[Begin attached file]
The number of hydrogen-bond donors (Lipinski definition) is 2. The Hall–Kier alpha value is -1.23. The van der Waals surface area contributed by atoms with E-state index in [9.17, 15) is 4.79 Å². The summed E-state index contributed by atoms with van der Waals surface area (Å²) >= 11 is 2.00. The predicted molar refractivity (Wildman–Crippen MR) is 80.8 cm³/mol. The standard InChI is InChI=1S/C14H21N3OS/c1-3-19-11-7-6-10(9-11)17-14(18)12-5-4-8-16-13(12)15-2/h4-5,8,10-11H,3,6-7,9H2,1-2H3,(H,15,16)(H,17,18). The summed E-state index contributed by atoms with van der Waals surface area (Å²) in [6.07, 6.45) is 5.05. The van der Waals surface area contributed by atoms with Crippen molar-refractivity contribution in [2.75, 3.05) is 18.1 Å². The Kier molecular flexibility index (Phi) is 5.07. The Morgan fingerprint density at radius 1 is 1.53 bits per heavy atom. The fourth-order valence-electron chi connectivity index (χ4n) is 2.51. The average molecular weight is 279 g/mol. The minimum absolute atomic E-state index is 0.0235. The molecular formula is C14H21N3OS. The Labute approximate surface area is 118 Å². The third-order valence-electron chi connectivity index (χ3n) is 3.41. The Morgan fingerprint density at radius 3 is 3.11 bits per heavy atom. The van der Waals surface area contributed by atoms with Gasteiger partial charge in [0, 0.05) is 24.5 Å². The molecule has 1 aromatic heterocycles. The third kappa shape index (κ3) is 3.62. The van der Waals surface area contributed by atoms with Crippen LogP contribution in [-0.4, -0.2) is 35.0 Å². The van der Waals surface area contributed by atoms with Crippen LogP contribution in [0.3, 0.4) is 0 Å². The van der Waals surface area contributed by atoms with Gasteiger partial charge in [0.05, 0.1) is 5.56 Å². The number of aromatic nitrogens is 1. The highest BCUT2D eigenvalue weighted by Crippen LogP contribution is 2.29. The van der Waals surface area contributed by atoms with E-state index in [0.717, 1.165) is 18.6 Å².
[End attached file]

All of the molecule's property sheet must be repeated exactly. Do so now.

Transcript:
The number of hydrogen-bond donors (Lipinski definition) is 2. The Hall–Kier alpha value is -1.23. The van der Waals surface area contributed by atoms with E-state index in [9.17, 15) is 4.79 Å². The summed E-state index contributed by atoms with van der Waals surface area (Å²) >= 11 is 2.00. The predicted molar refractivity (Wildman–Crippen MR) is 80.8 cm³/mol. The standard InChI is InChI=1S/C14H21N3OS/c1-3-19-11-7-6-10(9-11)17-14(18)12-5-4-8-16-13(12)15-2/h4-5,8,10-11H,3,6-7,9H2,1-2H3,(H,15,16)(H,17,18). The summed E-state index contributed by atoms with van der Waals surface area (Å²) in [6.07, 6.45) is 5.05. The van der Waals surface area contributed by atoms with Crippen molar-refractivity contribution in [2.75, 3.05) is 18.1 Å². The Kier molecular flexibility index (Phi) is 5.07. The Morgan fingerprint density at radius 1 is 1.53 bits per heavy atom. The fourth-order valence-electron chi connectivity index (χ4n) is 2.51. The average molecular weight is 279 g/mol. The minimum absolute atomic E-state index is 0.0235. The molecular formula is C14H21N3OS. The Labute approximate surface area is 118 Å². The third-order valence-electron chi connectivity index (χ3n) is 3.41. The Morgan fingerprint density at radius 3 is 3.11 bits per heavy atom. The van der Waals surface area contributed by atoms with Gasteiger partial charge in [0, 0.05) is 24.5 Å². The molecule has 1 aromatic heterocycles. The third kappa shape index (κ3) is 3.62. The van der Waals surface area contributed by atoms with Crippen LogP contribution in [-0.4, -0.2) is 35.0 Å². The van der Waals surface area contributed by atoms with Crippen LogP contribution in [0.3, 0.4) is 0 Å². The van der Waals surface area contributed by atoms with Gasteiger partial charge in [0.05, 0.1) is 5.56 Å². The number of aromatic nitrogens is 1. The highest BCUT2D eigenvalue weighted by Crippen LogP contribution is 2.29. The van der Waals surface area contributed by atoms with E-state index in [0.717, 1.165) is 18.6 Å².